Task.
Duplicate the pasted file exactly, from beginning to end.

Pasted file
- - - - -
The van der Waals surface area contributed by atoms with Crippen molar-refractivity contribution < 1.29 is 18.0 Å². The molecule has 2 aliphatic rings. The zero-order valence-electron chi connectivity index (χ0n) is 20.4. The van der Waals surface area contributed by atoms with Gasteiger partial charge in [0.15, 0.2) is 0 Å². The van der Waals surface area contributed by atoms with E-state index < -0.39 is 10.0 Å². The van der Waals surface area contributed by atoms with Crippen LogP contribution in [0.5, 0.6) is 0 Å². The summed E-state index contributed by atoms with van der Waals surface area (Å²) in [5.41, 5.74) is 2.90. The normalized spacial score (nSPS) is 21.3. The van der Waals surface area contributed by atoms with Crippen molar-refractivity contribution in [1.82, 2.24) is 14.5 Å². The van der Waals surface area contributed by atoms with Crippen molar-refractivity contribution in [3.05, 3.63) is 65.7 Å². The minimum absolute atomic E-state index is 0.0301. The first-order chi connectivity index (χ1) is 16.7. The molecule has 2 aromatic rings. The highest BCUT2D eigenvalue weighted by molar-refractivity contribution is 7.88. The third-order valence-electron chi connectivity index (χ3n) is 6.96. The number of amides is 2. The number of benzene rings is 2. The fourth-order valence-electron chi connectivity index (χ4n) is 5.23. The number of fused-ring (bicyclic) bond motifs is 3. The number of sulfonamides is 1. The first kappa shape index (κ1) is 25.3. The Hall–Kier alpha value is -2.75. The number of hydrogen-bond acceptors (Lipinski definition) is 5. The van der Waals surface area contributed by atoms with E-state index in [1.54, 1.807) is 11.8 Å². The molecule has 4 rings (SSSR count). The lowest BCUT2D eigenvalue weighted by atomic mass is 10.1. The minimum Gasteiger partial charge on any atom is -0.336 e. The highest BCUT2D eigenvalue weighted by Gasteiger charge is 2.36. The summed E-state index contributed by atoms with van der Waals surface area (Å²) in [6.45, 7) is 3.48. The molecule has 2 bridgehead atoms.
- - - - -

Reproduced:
The van der Waals surface area contributed by atoms with Crippen molar-refractivity contribution < 1.29 is 18.0 Å². The molecule has 2 aliphatic rings. The zero-order valence-electron chi connectivity index (χ0n) is 20.4. The van der Waals surface area contributed by atoms with Gasteiger partial charge in [0.15, 0.2) is 0 Å². The van der Waals surface area contributed by atoms with E-state index < -0.39 is 10.0 Å². The van der Waals surface area contributed by atoms with Crippen LogP contribution in [0.5, 0.6) is 0 Å². The summed E-state index contributed by atoms with van der Waals surface area (Å²) in [5.41, 5.74) is 2.90. The normalized spacial score (nSPS) is 21.3. The van der Waals surface area contributed by atoms with Crippen molar-refractivity contribution in [1.82, 2.24) is 14.5 Å². The van der Waals surface area contributed by atoms with Crippen molar-refractivity contribution in [3.05, 3.63) is 65.7 Å². The minimum absolute atomic E-state index is 0.0301. The first-order chi connectivity index (χ1) is 16.7. The molecule has 2 aromatic rings. The highest BCUT2D eigenvalue weighted by molar-refractivity contribution is 7.88. The third-order valence-electron chi connectivity index (χ3n) is 6.96. The number of amides is 2. The number of benzene rings is 2. The fourth-order valence-electron chi connectivity index (χ4n) is 5.23. The number of fused-ring (bicyclic) bond motifs is 3. The number of sulfonamides is 1. The first kappa shape index (κ1) is 25.3. The Hall–Kier alpha value is -2.75. The number of hydrogen-bond acceptors (Lipinski definition) is 5. The van der Waals surface area contributed by atoms with E-state index in [1.54, 1.807) is 11.8 Å². The molecule has 4 rings (SSSR count). The lowest BCUT2D eigenvalue weighted by atomic mass is 10.1. The minimum Gasteiger partial charge on any atom is -0.336 e. The highest BCUT2D eigenvalue weighted by Gasteiger charge is 2.36. The summed E-state index contributed by atoms with van der Waals surface area (Å²) in [6.45, 7) is 3.48. The molecule has 2 bridgehead atoms.